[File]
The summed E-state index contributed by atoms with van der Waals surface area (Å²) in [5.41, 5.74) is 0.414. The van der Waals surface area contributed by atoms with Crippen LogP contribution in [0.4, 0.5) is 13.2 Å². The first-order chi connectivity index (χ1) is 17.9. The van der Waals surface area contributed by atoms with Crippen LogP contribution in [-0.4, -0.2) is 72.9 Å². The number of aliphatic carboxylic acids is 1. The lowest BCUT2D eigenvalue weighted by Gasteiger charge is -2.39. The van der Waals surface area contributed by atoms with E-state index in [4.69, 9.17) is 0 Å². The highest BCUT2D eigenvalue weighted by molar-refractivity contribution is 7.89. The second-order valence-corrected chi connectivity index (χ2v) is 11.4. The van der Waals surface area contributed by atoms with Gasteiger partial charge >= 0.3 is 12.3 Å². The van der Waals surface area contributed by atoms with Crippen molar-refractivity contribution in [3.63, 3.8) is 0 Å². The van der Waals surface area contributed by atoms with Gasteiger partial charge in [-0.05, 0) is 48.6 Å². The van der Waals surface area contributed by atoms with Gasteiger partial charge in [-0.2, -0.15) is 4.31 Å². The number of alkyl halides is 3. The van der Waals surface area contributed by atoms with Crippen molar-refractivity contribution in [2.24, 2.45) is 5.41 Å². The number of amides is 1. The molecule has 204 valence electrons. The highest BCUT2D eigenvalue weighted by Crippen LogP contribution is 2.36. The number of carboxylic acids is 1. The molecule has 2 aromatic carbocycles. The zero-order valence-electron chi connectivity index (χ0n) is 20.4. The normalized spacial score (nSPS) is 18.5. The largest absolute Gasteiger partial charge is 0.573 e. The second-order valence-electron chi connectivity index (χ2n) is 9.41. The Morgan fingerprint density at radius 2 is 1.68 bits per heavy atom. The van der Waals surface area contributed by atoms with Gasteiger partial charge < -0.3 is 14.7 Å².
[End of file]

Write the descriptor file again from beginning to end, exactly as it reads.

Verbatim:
The summed E-state index contributed by atoms with van der Waals surface area (Å²) in [5.41, 5.74) is 0.414. The van der Waals surface area contributed by atoms with Crippen LogP contribution in [0.4, 0.5) is 13.2 Å². The first-order chi connectivity index (χ1) is 17.9. The van der Waals surface area contributed by atoms with Crippen LogP contribution in [-0.4, -0.2) is 72.9 Å². The number of aliphatic carboxylic acids is 1. The lowest BCUT2D eigenvalue weighted by Gasteiger charge is -2.39. The van der Waals surface area contributed by atoms with E-state index in [4.69, 9.17) is 0 Å². The highest BCUT2D eigenvalue weighted by molar-refractivity contribution is 7.89. The second-order valence-corrected chi connectivity index (χ2v) is 11.4. The van der Waals surface area contributed by atoms with Gasteiger partial charge >= 0.3 is 12.3 Å². The van der Waals surface area contributed by atoms with Crippen molar-refractivity contribution in [3.63, 3.8) is 0 Å². The van der Waals surface area contributed by atoms with Gasteiger partial charge in [-0.05, 0) is 48.6 Å². The van der Waals surface area contributed by atoms with Gasteiger partial charge in [-0.2, -0.15) is 4.31 Å². The number of alkyl halides is 3. The van der Waals surface area contributed by atoms with Crippen molar-refractivity contribution in [2.24, 2.45) is 5.41 Å². The number of amides is 1. The molecule has 204 valence electrons. The highest BCUT2D eigenvalue weighted by Crippen LogP contribution is 2.36. The number of carboxylic acids is 1. The molecule has 2 aromatic carbocycles. The zero-order valence-electron chi connectivity index (χ0n) is 20.4. The normalized spacial score (nSPS) is 18.5. The largest absolute Gasteiger partial charge is 0.573 e. The second-order valence-electron chi connectivity index (χ2n) is 9.41. The Morgan fingerprint density at radius 2 is 1.68 bits per heavy atom. The van der Waals surface area contributed by atoms with Gasteiger partial charge < -0.3 is 14.7 Å².